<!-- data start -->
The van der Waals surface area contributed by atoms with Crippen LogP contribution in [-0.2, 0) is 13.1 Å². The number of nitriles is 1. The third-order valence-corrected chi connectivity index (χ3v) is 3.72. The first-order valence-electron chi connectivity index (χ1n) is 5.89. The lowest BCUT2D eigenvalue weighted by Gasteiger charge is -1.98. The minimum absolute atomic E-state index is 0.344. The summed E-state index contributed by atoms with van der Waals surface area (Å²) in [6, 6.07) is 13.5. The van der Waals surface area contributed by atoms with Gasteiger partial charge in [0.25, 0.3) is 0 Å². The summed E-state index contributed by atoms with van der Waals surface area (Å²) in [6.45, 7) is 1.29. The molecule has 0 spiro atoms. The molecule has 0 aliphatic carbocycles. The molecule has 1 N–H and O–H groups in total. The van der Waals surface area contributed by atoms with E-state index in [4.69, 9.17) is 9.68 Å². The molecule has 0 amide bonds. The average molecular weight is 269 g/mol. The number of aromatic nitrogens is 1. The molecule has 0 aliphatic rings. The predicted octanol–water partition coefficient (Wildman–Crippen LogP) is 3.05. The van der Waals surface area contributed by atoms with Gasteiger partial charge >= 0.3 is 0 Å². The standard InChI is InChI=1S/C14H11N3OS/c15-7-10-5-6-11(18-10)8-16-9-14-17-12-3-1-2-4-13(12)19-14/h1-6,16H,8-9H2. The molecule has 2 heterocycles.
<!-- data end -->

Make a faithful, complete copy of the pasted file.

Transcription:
The van der Waals surface area contributed by atoms with Crippen LogP contribution in [-0.2, 0) is 13.1 Å². The number of nitriles is 1. The third-order valence-corrected chi connectivity index (χ3v) is 3.72. The first-order valence-electron chi connectivity index (χ1n) is 5.89. The lowest BCUT2D eigenvalue weighted by Gasteiger charge is -1.98. The minimum absolute atomic E-state index is 0.344. The summed E-state index contributed by atoms with van der Waals surface area (Å²) in [6, 6.07) is 13.5. The van der Waals surface area contributed by atoms with Gasteiger partial charge in [0.25, 0.3) is 0 Å². The summed E-state index contributed by atoms with van der Waals surface area (Å²) in [6.45, 7) is 1.29. The molecule has 0 spiro atoms. The molecule has 0 aliphatic carbocycles. The molecule has 1 N–H and O–H groups in total. The van der Waals surface area contributed by atoms with E-state index in [4.69, 9.17) is 9.68 Å². The molecule has 0 amide bonds. The average molecular weight is 269 g/mol. The number of aromatic nitrogens is 1. The molecule has 0 aliphatic rings. The predicted octanol–water partition coefficient (Wildman–Crippen LogP) is 3.05. The van der Waals surface area contributed by atoms with Gasteiger partial charge >= 0.3 is 0 Å². The standard InChI is InChI=1S/C14H11N3OS/c15-7-10-5-6-11(18-10)8-16-9-14-17-12-3-1-2-4-13(12)19-14/h1-6,16H,8-9H2. The molecule has 2 heterocycles.